“The medical complex is in a central downtown location with heavy traffic, so we wanted to take advantage of an existing mass transit station on the west side of the north campus,” notes Kim. “The most circulation will be outpatient and certain education-related functions, so we placed those buildings nearest the metro station, directly connected by a bridge.”
Streamlining flow, vehicular traffic will be organized and separated to provide convenient access to each functional zone—inpatient, outpatient, rehabilitation, hotel, retail, commercial and support services.
“The public and staff circulation is organized along courtyards between buildings, which will provide shade and protection from the desert climate,”explains Kim. “And the retail and cafeteria functions will also be along the courtyards.”
Dubai’s energy consumption per capita is currently among the highest in the world, but the emirate is taking steps toward a greener city. The features incorporated into GS&P’s master plan will help the DHA better manage the medical complex’s effect on the environment.
Channeling the Spirit of Dubai
Dubai is rapidly solidifying its status as a pioneer of new ideas and a hub of global commerce at the heart of a new “Silk Road” that links Asia, Africa and Europe. In addition to creating a world-class healthcare destination, the design team had to remain mindful of architecture trends in Dubai, and fit the master plan into the context of Dubai as a whole.
“Dubai is known for iconic architecture, and has cleverly created this image as one of the most progressive cities in the region via its built environment,” says Kim. “So you have the world’s tallest building, an indoor ski resort, and man-made islands that look like palm trees from above. We understood that this huge campus in a strategic and visible location not only had to make sense as a healthcare facility with the right functionality, but it also had to complement the image of the city.”
The entire complex incorporates traditional Islamic and Middle Eastern design features, and subtly reflects the spirit of the city in unexpected ways.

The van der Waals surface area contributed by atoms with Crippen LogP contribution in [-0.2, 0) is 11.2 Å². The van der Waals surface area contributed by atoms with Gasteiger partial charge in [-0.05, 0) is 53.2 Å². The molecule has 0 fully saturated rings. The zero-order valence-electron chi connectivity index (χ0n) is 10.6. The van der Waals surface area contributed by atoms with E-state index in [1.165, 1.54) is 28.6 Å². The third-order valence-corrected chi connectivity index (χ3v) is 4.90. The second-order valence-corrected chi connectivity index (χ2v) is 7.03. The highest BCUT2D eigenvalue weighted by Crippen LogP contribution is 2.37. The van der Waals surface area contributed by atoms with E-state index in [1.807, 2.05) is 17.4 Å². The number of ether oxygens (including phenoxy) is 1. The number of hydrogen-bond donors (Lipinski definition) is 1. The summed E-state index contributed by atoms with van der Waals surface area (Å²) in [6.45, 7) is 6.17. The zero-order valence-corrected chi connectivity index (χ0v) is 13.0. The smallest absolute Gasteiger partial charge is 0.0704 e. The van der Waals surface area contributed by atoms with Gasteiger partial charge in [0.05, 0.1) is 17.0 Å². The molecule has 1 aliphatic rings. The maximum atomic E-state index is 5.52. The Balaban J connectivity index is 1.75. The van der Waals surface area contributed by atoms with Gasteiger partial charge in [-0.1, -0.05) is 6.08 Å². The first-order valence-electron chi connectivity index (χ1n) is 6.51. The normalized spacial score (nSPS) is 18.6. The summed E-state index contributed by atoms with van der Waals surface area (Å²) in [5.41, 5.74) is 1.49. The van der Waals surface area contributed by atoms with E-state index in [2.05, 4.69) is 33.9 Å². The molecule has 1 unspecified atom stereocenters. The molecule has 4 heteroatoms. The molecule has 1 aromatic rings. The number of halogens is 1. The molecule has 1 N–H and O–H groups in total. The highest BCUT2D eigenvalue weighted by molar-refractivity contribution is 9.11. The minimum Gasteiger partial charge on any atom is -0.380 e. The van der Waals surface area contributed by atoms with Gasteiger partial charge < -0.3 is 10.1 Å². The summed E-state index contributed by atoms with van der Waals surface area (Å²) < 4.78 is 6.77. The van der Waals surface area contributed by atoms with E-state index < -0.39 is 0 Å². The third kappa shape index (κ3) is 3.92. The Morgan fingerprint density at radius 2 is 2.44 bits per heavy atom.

“Dubai started as a seaside trading port. If you look at the three inpatient towers, they’re oriented toward the Dubai Creek, like ships with unfurled sails,” says Kim. “Among Dubai’s iconic architecture are structures that are only fully understood from an aerial view, like the palm islands. Looking at the new medical complex from above, the arching of the towers and placement of hotels form the star and crescent, an international emblem of Islam. These subtle interpretations were how we infused the design with a feel that unites it with the entire city.”
After winning the design competition, the GS&P team is now working with Dubai officials to launch the first phase of design on the north campus.
“We are only at the beginning of this monumental project, but Dubai anticipates a landmark design that symbolizes its modernity and growing global presence,” says Swaans.
Ultimately, a deep understanding of how to craft memorable structures that go beyond mere functionality is what made GS&P’s master plan design stand out.
“If you’re writing a poem, an understanding of vocabulary and syntax is only the start. What matters is how it comes together as a unifying image and message. In architecture, working out the functionality of a building is just the basics,” says Kim.
“What really makes a difference is how form, function and design come together to create a space that’s not just where people work and live, but is part of the urban fabric; something that inspires people and makes them proud of their city. Our scheme has done that quite well, especially within the context of Dubai.”